the helm of the ship Tribune, steering it through the changing waters of our time.
The face of Queens has changed. So has its heart and soul. It was wonderful back then. And
its wonderful now only different.
In 1992 we declared on our front page,
"We Are The World." As the most ethnically diverse place on earth, we certainly
have brought that Worlds Fair spirit into the new millennium. People from all corners of
the globe now call Queens their home. For the most part they live here, in our Queens
in their Queens in peace and harmony.
The face of Queens has changed since I
first came here. The empty spaces are gone and old-timers struggle to keep the Queens they
remember. The price of progress often impacts the suburban lifestyle and "quality of
life" has become a shibboleth of community activists across the borough.
The new millennium has witnessed the
arrival of our boroughs two millionth resident. Thats by my count
well have to wait a year or more to see if the census folks can count as well. And
as we grow, we experience growing pains. Queens is maturing. Its growth is slowing. Its
heart is beating strongly. The soul of Queens its people are strong, and
varied and beautiful.
So, as we look back across the millennium
divide, we see not an aging borough, nor an aging newspaper, we see the legacy of wonder
and riches that pave the way to our future.
May this special issue of the Queens story
merely serve as a chapter in a wondrous volume we shall write together.
Thanx for the memories . . . and those to
Tribune cover from 1992
The old Queens College track
Swingline the sign
Bloomingdales, Fresh Meadows
"Marvelous" Marv Thronberry and
Servall Zipper sign now the
Russ Togs, LIC
The original Queens Festival
The clock on top of Roosevelt Savings
(now Roslyn Savings) on the Service
Road of the LIE by Little Neck Parkway
Liz misses Joey Queen
The Turnpike Deli, The Pastrami King
Roma Restaurant (Union Tpke at 192nd)
Lianne misses the Big Bow Wow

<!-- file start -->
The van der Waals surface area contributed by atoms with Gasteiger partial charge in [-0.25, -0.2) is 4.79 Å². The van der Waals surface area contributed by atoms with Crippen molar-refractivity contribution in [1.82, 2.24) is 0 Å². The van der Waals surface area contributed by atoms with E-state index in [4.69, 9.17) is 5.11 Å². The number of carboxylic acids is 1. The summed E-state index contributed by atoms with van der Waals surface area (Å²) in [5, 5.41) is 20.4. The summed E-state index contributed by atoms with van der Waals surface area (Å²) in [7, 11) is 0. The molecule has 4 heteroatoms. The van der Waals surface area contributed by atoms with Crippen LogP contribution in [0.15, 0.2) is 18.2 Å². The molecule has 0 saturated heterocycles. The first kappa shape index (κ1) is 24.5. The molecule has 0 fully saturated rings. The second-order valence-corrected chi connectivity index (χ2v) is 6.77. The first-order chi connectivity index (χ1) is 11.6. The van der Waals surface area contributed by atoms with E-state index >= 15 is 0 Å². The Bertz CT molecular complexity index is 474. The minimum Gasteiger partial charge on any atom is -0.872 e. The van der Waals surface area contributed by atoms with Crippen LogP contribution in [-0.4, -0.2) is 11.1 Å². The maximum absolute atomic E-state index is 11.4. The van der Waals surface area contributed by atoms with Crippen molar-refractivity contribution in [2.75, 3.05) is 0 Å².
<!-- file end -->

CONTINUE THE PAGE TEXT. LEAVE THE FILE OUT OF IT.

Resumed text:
Broadcasters Inn the restaurant in
the radio station on the service road
of the LIE and 174 a block from the
present Trib Building.
Jahns especially on my birthday
RKO Keith a sad story
The Valencia, and a batch of other
Spaldings are back!
Johns Bargain Stores, Consumers
Alexanders, Crazy Eddies
The Jets at Shea
Queens in the 60s
Elmhurst gas tanks
Julie misses Rockaway Playland
Ronzoni the plant
25¢ franks, 15¢ slice of pizza
Feathers on the Park
Belgian waffles how else do you
recall the essence of those days in 64?
Candy stores all over the borough,
you know, luncheonettes
Egg creams at those candy stores
The word "groovy" Observation decks
at the airports
The Amber Lantern & Armand
The Horn & Hardardt Automat
diagonally across Northern from
Phone numbers with word exchanges:
Liggett (LI), Boulevard (BO), Havemeyer
(HA), Twining (TW), Virginia (VI),
Stillwell (ST), etc.
Lil misses Pony rides on 164th St.
LI Press the paper
Hamburger Express A train with
Chiclets the plant and the gum
Tom & Jerry
Simon & Garfunkle
Wetsons the Queens forerunner of
The Weeping Beech
Bikes without locks
Flessels, Collge Point
Taystee and Silvercup the factories
Jane Parker you remember A&Ps
Bellacicco the bread
and more . . . M.S.
Me, Im with all my friends.
Michael Schenkler can be reached at: MSchenkler@QueensTribune.com